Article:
The Despair of Displacement

WILLS POINT – While we gather together with our families during this Christmas season there are 68.5 million forcibly displaced people around the world who are separated from home and families and have nowhere to go.

According to the UNHCR, people are forcibly displaced faster than one every two seconds as a result of conflict or persecution. Don’t take out your calculator. That equates to more than 43,000 people per day.

While we gather together with our families during this Christmas season there are 68.5 million forcibly displaced people around the world who are separated from home and families and have nowhere to go.

More than 25.4 million are considered to be refugees – people who have left their national homes. Over half are younger than 18 years old.

Eighty-five percent of these people are attempting to survive in developing countries – in either their own or a neighboring country. Ten million have no personal identification with them and are, therefore, “stateless people.”

One thing all of these people have in common is that they are attempting to escape from war, genocide, extreme persecution, or other perils. “Utterly depleted of hope,” they migrate from almost certain death a scenario that often proves to be more untenable and as life-threatening as the one they are trying to escape.

They flee from a place that has become unlivable to another when fear continues to fill their days and despair darkens their nights.

The Arab Baptist Theological Seminary recently described displacement and death as “sinister co-conspirators against the human experience.”

Let us be careful not to think that displacement is simply a matter of psychological or spiritual attack; it is utterly wrought with physical death as well. There is no way to quantify the amount of human loss unfolding as forced migrants embark on perilous journeys and struggle to secure basic human needs and protections when, or if, they find refuge. Sadly, children are particularly at risk of physical harm and exploitation. Displacement is deathly, and this is precisely why it demands the concern of Christ-followers.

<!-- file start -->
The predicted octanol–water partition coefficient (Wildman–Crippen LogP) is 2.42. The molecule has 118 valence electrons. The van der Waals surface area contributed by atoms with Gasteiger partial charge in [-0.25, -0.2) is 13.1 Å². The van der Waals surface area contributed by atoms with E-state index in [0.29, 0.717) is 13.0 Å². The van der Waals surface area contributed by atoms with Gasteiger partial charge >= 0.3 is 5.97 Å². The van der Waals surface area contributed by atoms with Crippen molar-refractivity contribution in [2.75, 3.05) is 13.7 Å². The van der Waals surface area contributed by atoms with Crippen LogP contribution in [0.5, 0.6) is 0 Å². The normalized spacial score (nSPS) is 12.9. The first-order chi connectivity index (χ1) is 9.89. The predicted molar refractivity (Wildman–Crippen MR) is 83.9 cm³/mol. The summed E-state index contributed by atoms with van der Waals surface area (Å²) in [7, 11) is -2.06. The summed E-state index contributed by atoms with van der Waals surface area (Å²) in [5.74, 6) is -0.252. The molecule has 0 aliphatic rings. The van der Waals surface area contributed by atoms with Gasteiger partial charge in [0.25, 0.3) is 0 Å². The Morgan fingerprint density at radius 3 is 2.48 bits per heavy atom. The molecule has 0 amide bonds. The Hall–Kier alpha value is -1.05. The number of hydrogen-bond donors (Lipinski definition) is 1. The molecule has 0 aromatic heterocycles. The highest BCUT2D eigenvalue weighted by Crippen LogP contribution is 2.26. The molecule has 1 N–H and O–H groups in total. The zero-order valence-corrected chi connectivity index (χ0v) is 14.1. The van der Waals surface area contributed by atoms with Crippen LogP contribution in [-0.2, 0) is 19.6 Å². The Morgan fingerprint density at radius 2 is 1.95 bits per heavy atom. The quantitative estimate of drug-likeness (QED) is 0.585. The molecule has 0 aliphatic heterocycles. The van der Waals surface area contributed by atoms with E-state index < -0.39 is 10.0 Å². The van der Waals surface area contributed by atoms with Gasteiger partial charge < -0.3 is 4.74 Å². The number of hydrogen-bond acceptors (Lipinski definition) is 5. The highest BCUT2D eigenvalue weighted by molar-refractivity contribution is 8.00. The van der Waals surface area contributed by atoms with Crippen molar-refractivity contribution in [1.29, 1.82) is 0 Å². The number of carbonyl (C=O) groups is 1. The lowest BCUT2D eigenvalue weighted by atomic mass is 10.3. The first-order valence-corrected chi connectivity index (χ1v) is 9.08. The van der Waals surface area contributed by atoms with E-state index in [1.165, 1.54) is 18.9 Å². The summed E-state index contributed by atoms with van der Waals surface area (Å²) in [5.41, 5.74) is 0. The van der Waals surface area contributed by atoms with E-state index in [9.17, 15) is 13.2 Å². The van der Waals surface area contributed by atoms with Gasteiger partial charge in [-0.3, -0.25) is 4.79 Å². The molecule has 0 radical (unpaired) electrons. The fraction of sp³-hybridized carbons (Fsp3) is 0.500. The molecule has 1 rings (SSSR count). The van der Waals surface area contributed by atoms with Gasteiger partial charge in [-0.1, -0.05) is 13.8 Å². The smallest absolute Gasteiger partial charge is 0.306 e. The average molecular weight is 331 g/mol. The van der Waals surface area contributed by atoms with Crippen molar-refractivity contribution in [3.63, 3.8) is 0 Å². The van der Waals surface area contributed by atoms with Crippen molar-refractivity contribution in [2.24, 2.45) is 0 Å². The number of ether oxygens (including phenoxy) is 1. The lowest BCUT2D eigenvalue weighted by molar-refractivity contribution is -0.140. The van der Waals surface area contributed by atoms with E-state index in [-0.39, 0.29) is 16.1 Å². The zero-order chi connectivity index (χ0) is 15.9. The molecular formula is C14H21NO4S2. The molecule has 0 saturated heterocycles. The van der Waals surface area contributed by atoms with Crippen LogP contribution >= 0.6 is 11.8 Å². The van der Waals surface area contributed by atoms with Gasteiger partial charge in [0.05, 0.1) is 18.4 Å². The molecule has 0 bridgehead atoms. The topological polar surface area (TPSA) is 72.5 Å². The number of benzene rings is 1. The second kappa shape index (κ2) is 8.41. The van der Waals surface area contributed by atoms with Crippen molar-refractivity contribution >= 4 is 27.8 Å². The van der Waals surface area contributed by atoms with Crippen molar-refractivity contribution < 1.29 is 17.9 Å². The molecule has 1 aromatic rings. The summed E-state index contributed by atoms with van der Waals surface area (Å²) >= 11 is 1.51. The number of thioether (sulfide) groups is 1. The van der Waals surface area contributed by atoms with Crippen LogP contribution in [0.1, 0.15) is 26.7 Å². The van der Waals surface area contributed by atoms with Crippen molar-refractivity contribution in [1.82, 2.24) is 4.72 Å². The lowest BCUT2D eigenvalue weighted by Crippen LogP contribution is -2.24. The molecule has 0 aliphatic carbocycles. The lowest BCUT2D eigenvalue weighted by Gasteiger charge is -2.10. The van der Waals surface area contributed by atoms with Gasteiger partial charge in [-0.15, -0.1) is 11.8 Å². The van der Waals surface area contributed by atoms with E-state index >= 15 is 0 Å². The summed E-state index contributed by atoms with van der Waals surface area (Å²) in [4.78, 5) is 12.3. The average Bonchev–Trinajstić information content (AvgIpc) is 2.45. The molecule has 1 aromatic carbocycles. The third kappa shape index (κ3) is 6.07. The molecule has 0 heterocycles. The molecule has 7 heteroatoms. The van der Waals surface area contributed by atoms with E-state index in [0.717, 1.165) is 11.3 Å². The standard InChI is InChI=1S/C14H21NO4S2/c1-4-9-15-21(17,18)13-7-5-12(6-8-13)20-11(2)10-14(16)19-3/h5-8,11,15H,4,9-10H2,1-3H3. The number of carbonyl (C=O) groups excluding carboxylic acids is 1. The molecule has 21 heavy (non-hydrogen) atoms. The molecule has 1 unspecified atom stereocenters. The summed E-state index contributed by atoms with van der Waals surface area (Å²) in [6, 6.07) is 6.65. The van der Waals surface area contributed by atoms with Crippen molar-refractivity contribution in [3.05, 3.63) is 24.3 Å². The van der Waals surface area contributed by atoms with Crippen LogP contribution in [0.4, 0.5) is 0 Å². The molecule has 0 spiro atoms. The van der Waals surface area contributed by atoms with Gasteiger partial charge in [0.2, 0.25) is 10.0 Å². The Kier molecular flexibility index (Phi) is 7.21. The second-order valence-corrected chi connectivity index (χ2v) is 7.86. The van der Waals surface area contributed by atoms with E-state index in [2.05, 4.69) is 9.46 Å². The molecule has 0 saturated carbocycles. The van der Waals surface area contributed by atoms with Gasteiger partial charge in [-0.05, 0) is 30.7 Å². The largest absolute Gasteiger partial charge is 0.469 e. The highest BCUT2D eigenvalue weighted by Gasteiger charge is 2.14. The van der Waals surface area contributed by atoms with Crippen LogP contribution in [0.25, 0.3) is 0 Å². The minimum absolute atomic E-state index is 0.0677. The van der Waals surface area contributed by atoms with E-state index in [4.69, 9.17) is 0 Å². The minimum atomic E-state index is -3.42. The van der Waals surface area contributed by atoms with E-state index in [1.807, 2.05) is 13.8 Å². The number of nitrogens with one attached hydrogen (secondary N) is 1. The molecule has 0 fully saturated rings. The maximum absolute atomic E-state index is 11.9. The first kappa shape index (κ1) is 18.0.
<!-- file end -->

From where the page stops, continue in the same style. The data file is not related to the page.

In a very real sense, we all are displaced from where the Lord created and intended us to be. Sin has displaced us from the presence of God and has left us in despair and under the sentence of certain death. “For the wages of sin is death” (Romans 6:23) and “he that believeth not is condemned already (John 3:18).

The Good News is that Jesus Christ came “to destroy him who had the power of death, that is, the devil, and release those who all their lives were held in slavery by their fear of death.” (Hebrews 2:15 NIV)

We at Missions Box urge you to spend at least part of your Christmas observance praying for these millions of displaced people. Pray also for those believers who are sacrificing their own comfort to minister to the displaced. Pray that the Lord will open the hearts of those in despair to receive the sure and certain hope of life in Jesus Christ whose incarnation we commemorate this season.


To read more news on the Refugee Crisis on Missions Box, go here.